Convicted killer David Gilroy’s CCTV court bid fails

David Gilroy was convicted of Suzanne Pilley's murder. Picture: Phil Wilkinson
David Gilroy was convicted of Suzanne Pilley's murder. Picture: Phil Wilkinson
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SUZANNE Pilley’s killer, David Gilroy, has failed in a bid to convince judges that CCTV footage exists which could overturn his murder conviction.

Gilroy, who is serving a minimum of 18 years for murdering his former lover in 2010 after she ended their affair, represented himself in court after being denied legal aid to pay for lawyers.

He took the opportunity to again plead his innocence – insisting he was not involved in the death of his former colleague Ms Pilley, whose body has never been found.


Gilroy told the Court of Session in Edinburgh: “The higher principle to me is I am not guilty of a crime.”

He made the claim as he appealed a refusal by police to provide him with a list of 
locations from which they gathered CCTV evidence during the murder inquiry.

A previous appeal to the Scottish Information Commissioner also failed after she ruled that police were entitled to withhold the information.

Rejecting the fresh appeal yesterday, Lord Carloway, who heard the challenge with Lady Smith and Lady Clark of Calton, also awarded the expenses of the hearing to the commissioner and chief constable.

Lord Carloway said that at the root of the appeal was “a broad contention from the appellant” that there existed or exists CCTV images which could undermine his conviction.

Gilroy, who was transferred to the court from prison, told the judges that access to the information was vital to his bid for freedom.

He said: “I need to obtain information that helps me to achieve the end goal of having a conviction quashed. Already I have done four years in prison.”

In his challenge to the commissioner, it was argued that she had erred in law and that both she and the chief constable were mistaken in classifying the information he sought as personal data.

He claimed that the decision of the commissioner was not rational.

Gilroy said: “I was after locations that covered the entirety of the investigation, not just aspects that focused on me.

“It is those locations I am after because they are of material benefit to me. They do not concern my movements.”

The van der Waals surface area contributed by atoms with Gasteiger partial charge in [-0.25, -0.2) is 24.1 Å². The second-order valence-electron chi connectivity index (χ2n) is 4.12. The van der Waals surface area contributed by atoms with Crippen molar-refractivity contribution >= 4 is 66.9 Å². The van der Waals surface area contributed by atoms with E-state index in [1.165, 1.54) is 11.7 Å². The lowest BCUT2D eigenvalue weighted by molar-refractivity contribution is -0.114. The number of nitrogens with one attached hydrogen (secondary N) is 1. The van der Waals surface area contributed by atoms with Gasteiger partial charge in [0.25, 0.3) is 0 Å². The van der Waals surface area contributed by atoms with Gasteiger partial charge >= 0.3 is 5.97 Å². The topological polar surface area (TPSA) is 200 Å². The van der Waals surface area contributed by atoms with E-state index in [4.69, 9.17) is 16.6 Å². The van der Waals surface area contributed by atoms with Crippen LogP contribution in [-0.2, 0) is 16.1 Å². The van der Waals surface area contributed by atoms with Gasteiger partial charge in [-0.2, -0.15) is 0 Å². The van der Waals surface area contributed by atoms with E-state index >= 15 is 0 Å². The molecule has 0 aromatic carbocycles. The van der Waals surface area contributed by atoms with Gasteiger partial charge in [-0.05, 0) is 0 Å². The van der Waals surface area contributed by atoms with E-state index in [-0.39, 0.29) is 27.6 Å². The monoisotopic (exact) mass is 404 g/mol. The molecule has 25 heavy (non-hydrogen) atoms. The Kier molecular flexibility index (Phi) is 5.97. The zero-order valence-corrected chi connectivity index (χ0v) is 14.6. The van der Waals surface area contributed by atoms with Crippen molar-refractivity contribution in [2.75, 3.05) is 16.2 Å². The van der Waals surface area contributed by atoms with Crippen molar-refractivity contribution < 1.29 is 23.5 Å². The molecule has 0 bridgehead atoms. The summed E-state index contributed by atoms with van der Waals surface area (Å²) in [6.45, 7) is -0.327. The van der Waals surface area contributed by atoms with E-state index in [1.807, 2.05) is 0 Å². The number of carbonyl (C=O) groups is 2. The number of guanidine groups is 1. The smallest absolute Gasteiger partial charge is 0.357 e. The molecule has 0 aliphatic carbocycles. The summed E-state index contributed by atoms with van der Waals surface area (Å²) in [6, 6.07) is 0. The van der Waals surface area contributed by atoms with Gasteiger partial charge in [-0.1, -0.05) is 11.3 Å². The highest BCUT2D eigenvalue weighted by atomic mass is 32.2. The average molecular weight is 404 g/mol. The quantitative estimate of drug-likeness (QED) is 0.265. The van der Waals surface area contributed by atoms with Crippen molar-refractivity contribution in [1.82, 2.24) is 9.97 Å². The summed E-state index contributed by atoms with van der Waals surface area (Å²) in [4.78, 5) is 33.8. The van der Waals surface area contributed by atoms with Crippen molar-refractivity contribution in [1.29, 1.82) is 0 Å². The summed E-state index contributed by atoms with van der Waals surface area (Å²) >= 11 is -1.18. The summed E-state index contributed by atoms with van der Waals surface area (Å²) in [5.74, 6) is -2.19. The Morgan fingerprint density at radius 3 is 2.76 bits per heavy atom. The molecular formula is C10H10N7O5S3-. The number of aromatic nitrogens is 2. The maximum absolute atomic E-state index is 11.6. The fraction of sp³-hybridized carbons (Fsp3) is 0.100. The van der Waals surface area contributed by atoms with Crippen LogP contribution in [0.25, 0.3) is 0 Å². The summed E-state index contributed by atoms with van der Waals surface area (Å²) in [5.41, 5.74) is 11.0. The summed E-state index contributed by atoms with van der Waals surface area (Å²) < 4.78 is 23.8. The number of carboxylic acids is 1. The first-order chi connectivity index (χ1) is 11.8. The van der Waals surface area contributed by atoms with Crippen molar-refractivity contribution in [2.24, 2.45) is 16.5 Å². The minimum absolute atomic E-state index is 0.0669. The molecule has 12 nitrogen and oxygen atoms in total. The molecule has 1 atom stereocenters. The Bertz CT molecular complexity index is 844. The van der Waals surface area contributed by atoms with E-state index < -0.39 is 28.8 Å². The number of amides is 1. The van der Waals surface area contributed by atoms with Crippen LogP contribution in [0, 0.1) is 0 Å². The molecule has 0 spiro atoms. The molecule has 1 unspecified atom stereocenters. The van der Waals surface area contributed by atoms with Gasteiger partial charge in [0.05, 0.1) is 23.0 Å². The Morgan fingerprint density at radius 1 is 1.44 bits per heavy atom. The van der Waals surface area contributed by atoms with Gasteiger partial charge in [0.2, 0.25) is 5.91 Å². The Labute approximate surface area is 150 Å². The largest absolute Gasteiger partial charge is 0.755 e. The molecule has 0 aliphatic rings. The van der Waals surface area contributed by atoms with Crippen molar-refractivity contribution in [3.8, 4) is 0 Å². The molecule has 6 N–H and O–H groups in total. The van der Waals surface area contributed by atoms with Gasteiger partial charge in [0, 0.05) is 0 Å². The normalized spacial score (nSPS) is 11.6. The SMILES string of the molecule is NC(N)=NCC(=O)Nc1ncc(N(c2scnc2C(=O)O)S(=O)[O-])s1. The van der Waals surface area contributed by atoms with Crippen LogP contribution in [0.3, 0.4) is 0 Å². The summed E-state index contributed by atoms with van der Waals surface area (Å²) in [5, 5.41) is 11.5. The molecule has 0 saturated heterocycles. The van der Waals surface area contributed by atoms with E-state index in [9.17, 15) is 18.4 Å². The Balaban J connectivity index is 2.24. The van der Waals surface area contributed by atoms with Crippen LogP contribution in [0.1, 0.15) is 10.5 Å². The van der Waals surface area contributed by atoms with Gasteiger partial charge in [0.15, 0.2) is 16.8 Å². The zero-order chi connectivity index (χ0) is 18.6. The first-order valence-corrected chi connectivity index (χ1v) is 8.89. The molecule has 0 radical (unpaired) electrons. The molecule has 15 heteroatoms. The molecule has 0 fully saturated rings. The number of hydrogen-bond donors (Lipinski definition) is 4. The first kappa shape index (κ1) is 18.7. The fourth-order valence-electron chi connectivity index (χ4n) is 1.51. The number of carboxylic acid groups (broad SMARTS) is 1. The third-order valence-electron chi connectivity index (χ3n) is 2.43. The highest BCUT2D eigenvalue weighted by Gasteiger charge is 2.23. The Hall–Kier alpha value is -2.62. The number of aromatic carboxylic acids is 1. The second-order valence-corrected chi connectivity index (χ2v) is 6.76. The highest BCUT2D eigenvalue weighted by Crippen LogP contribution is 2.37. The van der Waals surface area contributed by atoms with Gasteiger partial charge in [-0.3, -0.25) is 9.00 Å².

Gilroy said he believed there were other CCTV locations in existence which had not been disclosed. He said: “I don’t have all the locations.”

In a statement issued by Gilroy’s family before the hearing, it was claimed that even a rejection of his appeal would help his case.

The family believes a failure to provide a list of CCTV locations will prove that the case against him was unjust.

The family also pointed out that a small blue car spotted near Ms Pilley’s Thistle Street office on the morning of her disappearance has never been found, despite a police appeal at the time to establish who was behind the wheel.

The statement read: “On at least four occasions, David has been told that he has been given a full list of CCTV locations or that specific footage does not have anything relevant on it – information which has later turned out to be untrue.

“David has good reason to believe that the police must have seized footage from more locations during the missing person stage of the inquiry into the disappearance of Suzanne Pilley than they have so far revealed to him.

“If today’s hearing grants David’s appeal against the commissioner, then he hopes it will allow him a further 
attempt to have the disclosure of a full list of locations looked into.

“If David’s action today is turned down, it will be reasonable to conclude that the police did not collect evidence which could have shown other circumstances to account for Suzanne Pilley’s disappearance.

“One way or the other, the decision on today’s appeal will add significantly to what David is doing to show the case against him was unfair, that there has been a miscarriage of justice and he has been wrongfully convicted of a crime in which there was no witness or forensic evidence and no body.”

Gilroy, formerly of Silverknowes, was ordered to serve a minimum of 18 years at the High Court in Edinburgh in April 2012.

Married Gilroy was found guilty of murdering his 38-year-old former lover who worked with him at Infrastructure Managers in the city centre.

Bookkeeper Ms Pilley went missing in May 2010, and prosecutors believe Gilroy hid her remains close to the Rest And Be Thankful beauty spot in Argyll.

Gilroy was convicted on 
circumstantial evidence after no witnesses were called and no forensic insight was produced at his trial.

Ms Pilley was spotted on CCTV footage near her office in Thistle Street but there has been no trace of her since.

Last September, Gilroy had a number of complaints he made against the police upheld by a watchdog.

His complaints were understood to relate to the collection of evidence before the 2012 trial, in which he was convicted before a jury.

Five of 15 complaints he made were upheld by the Police Investigations and Review Commissioner (Pirc). Pirc also made six recommendations to Police Scotland, which were implemented in full but are yet to be made public.